Friday, November 10, 2006


(Nwes-Herald, November 9)This year there’s no excuse.
Veteran’s Day is an unusual civic holiday because it comes attached to a particular date, instead of a particular weekend. So mostly it falls in the middle of ordinary workaday stuff. That, as it turns out, is no accident.
It started, of course, as Armistice Day. In 1919, the President declared a holiday on the 11th. In 1920, he called for Armistice Sunday. In 1921 it was an un-named holiday marked by the burial of an unknown veteran of The Great War in Arlington National Ceremony. Similar ceremonies were held by other Great War allies, scheduled to commemorate the end of fighting in 1918 on the eleventh hour of the eleventh day of the eleventh month.
In 1926 Congress officially named it Armistice Day and then, in 1938, they made a holiday out of it. That was just before war broke out in Europe and the war that Armistice Day commemorated, the Great War, the War to End All Wars, acquired its roman numeral.
Ike officially changed the name to Veterans Day in 1954. And effective 1971, Congress attempted to change the holiday to “the fourth Monday in October.” But an unusual and amazing thing happened—Americans largely nixed the chance for a government-sanctioned three-day weekend, and opted to keep Veterans Day on its traditional date. States opted to hold the observance on the 11th. By 1975, only for states followed the “fourth Monday” rule. In 1978, Congress put the holiday back where Americans said it belongs.
Veterans Day suffers from an unfortunate tendency to be mixed up with Memorial Day. Memorial Day, intended to honor those soldiers who have passed away, is often generalized to make mention of all soldiers past and present. It’s a nice thought, but it renders Veterans Day a bit redundant. It can also deliver the unfortunate and unintended message that live veterans aren’t that different from dead soldiers.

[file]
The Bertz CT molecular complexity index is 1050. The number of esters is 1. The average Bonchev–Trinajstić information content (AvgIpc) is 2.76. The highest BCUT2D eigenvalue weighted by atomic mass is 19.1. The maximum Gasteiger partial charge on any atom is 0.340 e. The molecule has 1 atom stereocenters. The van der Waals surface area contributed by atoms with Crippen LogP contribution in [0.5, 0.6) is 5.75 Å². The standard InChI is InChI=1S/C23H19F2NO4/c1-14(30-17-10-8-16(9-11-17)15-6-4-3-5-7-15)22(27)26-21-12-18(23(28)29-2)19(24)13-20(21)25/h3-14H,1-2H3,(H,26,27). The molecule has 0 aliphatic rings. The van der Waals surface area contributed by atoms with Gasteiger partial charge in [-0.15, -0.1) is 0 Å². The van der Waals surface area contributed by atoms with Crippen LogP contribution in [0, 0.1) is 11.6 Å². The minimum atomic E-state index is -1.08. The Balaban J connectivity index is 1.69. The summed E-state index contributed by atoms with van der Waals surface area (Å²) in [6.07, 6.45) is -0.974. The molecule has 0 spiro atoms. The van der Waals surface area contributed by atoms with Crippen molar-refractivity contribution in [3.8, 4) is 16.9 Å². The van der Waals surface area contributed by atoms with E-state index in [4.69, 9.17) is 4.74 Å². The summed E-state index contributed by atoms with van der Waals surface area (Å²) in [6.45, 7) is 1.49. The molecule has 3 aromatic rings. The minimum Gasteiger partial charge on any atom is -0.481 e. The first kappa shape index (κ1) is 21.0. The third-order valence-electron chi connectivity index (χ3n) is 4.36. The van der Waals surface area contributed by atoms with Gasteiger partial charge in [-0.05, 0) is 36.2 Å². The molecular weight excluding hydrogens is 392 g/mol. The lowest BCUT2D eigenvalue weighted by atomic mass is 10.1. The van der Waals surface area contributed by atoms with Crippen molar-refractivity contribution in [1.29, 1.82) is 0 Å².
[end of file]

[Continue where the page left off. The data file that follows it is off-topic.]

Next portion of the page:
Veterans are a special breed, and never more so than in the 20th century. Up until then, a man’s military service became part of who he was. A military rank was important enough that it became a permanent part of a man’s name; it had enough status that some men added an unearned military title just to give themselves some more clout.
But with WWI, we see a new era in military service. We have repeatedly asked men to travel around the world, risk their lives, and learn how to act outside the boundaries of regular civilized behavior. Then after we have asked them to leave home and family, risking life and limb and spirit, we ask them to come home and behave as if it never happened.
America has always depended upon citizen-soldiers. But in an earlier time, we counted both equally as part of a veteran’s identity. In modern times, we expect the citizen to dominate. Most of us know veterans, but often if we were asked to describe those people, we would call them “teacher” or “doctor” or “musician” or “neighbor “ and their military service would appear way down the list.
My point is this. We haven’t just asked veterans to leave home and family behind to risk life, limb and spirit. We haven’t just asked them to endure hard training to learn skills that they will never use in civilian life. We have also asked them to come home when it was all over and behave as if those years were spent doing nothing more exceptional than mowing the lawn or studying accounting.
We owe them. Even if we disagree with the causes that sent them abroad, even if military service never put them in harm’s way. Nobody enters military service thinking, “Maybe this will make me rich and famous.” Military service, voluntary or drafted, is service to the rest of the citizens of this country, and even if we disagree with the situation in which it is given, we can and must respect the spirit and sacrifice involved.
If you see a veteran Saturday, thank him (or her). You still have time to drop a note in the mail to a vet.
And the Oil City VFW and American Legion are throwing a parade. At 10 o’clock on Saturday morning it will step off from the VFW post, march across the Center Street Bridge and end in Justus Park, where there will be an 11 o’clock ceremony. The Venango Vets Honor Guard and the Oil City High School Band will be included.
The very least we can do on the 11th is pause at the eleventh minute of the eleventh hour and remember. It would take only a little more effort to stop by Oil City to attend the parade and ceremony.
This year it will be Saturday. We have no excuse.

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